The BF statistic is the ratio of the probability of the observed data under the assumption that there is a true association to its probability under the null hypothesis (absence of association). A small BF provides evidence in favor of a true association. To investigate the relationship between attributable λs and the BF, we calculated the expected distribution of genotypes in 1000 cases and 1000 controls when GRRhom = 1.5, 2, 3, 4, 5 and 10. Calculations were carried out for the dominant model, which assumes that GRRhet = GRRhom, the recessive model (GRRhet = 1), and for the additive model (GRRhet = (1+GRRhom)/2). Under Hardy-Weinberg equilibrium, the expected distribution of genotypes in controls (D = 0) is: Pr(G = aa|D = 0) = (1-RAF)2; Pr(G = Aa|D = 0) = 2RAF(1-RAF); Pr(G = AA|D = 0) = RAF2 The expected distribution of genotypes in cases (D = 1) satisfies:
GRRhom = (Pr(D = 1 | G = AA)/Pr(D = 0 | G = AA))/(Pr(D = 1 | G = aa)/Pr(D = 0 | G = aa)) and GRRhet = (Pr(D = 1 | G = Aa)/Pr(D = 0 | G = Aa))/(Pr(D = 1 | G = aa)/Pr(D = 0 | G = aa)). For example, if RAF = 0.2 and GRRhom = GRRhet = 2 (dominance), the expected distribution is (aa = 640, Aa = 320, AA = 40) in controls and (aa = 471, Aa = 471, AA = 59) in cases.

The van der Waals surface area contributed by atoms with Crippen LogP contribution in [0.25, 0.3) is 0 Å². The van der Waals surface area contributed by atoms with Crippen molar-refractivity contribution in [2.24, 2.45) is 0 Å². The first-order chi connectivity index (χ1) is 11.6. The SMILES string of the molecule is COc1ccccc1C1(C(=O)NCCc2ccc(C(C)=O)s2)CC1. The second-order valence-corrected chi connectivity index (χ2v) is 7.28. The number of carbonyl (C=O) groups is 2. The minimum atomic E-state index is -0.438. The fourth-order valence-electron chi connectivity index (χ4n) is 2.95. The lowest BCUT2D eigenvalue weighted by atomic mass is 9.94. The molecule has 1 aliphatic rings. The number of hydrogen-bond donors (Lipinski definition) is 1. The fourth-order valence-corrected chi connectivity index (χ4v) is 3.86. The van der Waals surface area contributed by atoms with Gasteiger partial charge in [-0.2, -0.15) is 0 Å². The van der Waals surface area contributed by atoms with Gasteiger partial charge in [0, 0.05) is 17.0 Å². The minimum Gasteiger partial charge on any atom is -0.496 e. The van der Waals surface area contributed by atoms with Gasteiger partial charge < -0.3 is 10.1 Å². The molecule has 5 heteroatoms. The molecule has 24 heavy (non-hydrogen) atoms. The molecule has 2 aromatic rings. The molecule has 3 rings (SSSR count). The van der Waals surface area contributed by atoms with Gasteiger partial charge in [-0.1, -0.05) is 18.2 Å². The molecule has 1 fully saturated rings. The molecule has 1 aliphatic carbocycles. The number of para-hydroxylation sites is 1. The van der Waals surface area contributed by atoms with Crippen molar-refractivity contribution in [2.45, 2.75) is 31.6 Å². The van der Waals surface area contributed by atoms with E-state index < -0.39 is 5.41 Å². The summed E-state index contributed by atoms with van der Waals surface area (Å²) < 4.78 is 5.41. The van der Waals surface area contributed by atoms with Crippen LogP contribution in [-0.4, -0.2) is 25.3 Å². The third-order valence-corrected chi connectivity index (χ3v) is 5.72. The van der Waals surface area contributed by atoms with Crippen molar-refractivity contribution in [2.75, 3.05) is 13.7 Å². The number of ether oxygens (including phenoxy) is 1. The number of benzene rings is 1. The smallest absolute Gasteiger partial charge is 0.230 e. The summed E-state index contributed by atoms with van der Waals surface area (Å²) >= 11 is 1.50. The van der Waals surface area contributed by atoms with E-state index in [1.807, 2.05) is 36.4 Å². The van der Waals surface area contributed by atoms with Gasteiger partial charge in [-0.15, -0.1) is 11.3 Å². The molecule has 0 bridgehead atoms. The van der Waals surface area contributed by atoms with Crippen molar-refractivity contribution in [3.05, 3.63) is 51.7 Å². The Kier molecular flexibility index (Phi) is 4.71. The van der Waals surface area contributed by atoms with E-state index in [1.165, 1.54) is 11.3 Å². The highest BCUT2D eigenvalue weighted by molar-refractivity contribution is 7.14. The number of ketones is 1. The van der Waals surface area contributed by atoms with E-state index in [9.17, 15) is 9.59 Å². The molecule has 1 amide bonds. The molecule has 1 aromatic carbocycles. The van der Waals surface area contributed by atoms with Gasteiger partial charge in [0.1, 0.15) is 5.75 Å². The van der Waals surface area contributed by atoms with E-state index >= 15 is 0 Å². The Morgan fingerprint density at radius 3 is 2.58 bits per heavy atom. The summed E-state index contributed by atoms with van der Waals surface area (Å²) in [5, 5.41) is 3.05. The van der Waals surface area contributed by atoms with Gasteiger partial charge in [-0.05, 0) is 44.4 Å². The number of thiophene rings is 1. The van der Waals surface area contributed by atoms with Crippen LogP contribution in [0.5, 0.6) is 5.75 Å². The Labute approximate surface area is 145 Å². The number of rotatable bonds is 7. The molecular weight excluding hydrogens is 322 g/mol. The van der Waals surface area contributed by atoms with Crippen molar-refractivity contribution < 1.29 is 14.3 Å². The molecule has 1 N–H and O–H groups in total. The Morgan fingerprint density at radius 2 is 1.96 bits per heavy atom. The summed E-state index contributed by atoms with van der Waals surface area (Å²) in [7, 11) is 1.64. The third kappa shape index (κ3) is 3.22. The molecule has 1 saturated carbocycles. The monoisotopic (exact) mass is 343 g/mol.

The expected distributions of genotypes were investigated by Bayesian logistic regression. We considered a general three-genotype model of association. Calculation of BFs requires assumptions about effect sizes. We assumed N(0,1) priors on the mean and the two genetic effects. The function MCMClogit (R package MCMCpack ) was used to generate a 10,000 sample dataset from the posterior distribution using a random walk Metropolis algorithm. The BayesFactor function in the same package was used to compute log marginal likelihoods for a model 'with' compared to a model 'without' genotypic information using a Laplace approximation.